The Max Planck Institute of Molecular Plant Physiology (MPI-MP) was founded in 1994, as one of 18 institutes on the territory of the former GDR. The founding director was Prof. Dr. Dr. h.c. Lothar Willmitzer, who is the director of one of the three departments which have been established since then. From originally only 16 employees the institute grew into a large institute, which now employs about 360 people from all over the world, who put their combined efforts into elucidating the secrets of plants.

In the first years the scientists performed their research in buildings on the campus of the University of Potsdam. In 1999 the construction activities on the Max Planck Campus at Potsdam Science Park were completed and the MPI-MP, together with the Max Planck Institute of Colloids and Interfaces and the Max Planck Institute for Gravitational Physics, moved into their new buildings. The three institutes share a central building with a lecture hall, seminar rooms, administration offices and a cafeteria. Apart from that, they are completely independent from each other.

Science and Research



Since the institute was founded the main emphasis of the institute has shifted from the analysis of central metabolic pathways combined with the analysis of gene function to the development and implementation of phenotyping technologies and system approaches. This Systems Biology approach is driven by a close interaction between experimental and computational scientists who work side by side in the institute.

The MPI-MP investigates metabolic and molecular processes in cells, tissues, organs and whole plants. The overall goal is to understand how growth and metabolism are regulated, to learn how they respond to environmental factors, and to unravel genetic factors that underlie these processes and responses. To achieve this, it is not only necessary to understand the functions of individual genes, but also the molecular details of individual processes like the uptake of nutrients, the structure, storage, transport and mobilisation of plant components, and the regulation of individual processes. It is also essential to learn how these different processes interact in networks, and to develop approaches that provide quantitative information and a predictive understanding of these complex networks.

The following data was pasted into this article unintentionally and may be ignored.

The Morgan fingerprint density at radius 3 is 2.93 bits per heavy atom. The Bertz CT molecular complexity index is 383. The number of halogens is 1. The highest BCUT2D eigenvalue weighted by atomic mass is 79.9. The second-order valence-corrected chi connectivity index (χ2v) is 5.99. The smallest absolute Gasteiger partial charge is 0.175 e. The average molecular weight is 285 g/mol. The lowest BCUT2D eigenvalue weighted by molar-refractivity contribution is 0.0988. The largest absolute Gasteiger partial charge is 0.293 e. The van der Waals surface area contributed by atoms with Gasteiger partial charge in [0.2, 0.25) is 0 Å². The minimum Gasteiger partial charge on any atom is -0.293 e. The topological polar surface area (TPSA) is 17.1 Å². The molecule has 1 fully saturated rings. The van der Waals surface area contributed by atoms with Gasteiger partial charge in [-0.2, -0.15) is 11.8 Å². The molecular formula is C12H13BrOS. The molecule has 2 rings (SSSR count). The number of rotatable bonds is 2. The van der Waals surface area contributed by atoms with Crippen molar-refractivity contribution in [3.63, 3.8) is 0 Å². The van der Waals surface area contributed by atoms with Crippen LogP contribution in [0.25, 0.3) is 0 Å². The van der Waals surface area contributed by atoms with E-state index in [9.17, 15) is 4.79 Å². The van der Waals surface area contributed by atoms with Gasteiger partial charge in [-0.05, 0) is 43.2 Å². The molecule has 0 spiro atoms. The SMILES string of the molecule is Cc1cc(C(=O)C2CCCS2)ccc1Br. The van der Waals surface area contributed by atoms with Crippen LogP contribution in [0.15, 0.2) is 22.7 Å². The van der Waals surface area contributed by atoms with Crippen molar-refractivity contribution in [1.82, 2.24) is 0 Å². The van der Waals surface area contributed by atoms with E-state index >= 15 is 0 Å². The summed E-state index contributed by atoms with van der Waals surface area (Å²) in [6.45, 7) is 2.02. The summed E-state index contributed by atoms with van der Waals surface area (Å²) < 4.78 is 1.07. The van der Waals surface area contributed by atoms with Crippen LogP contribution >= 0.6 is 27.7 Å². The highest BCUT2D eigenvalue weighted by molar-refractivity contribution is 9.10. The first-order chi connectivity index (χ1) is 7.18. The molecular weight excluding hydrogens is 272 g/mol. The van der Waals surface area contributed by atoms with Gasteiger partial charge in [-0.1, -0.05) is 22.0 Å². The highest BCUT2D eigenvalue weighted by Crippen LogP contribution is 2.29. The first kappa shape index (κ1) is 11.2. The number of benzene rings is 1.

In then department Root Biology and Symbiosis led by Prof. Dr. Caroline Gutjahr, central research questions are whether and how the establishment of the symbiosis between plants and mycorrhiza fungi is influenced by environmental factors and which molecules play a crucial role in this process. Professor Gutjahr not only studies the molecular processes in plants, but also the fungi, which have hardly been studied in detail. Furthermore, the department is looking into whether the molecular knowledge can be used to breed mycorrhiza-optimized crops that could contribute to sustainability in agriculture.

In the department "Organelle Biology, Biotechnology and Molecular Ecophysiology", Prof. Ralph Bock and his research team deals with the physiology and genetics of cell organelles, such as plastids and mitochondria, as well as the molecular mechanisms of the evolution of plant genomes. The spectrum of methods includes techniques from molecular biology, genetics, physiology, biochemistry, biophysics and bioinformatics.

The Institute also focuses on research into the seed formation of flowering plants. The department "Plant Reproductive Biology and Epigenetics" investigates how epigenetic processes are involved in plant reproduction. This primarily concerns the control of the initiation of seed formation and the exchange of signals within the seed, as well as the elucidation of the mechanisms of seed-based hybridization barriers that prevent the crossing of different species and thus establish species boundaries. Methods of microscopy, genetics, genomics, epigenomics and bioinformatics are mainly used for this purpose.

More information about the research interests of the various groups can be found in the Research section of this website.

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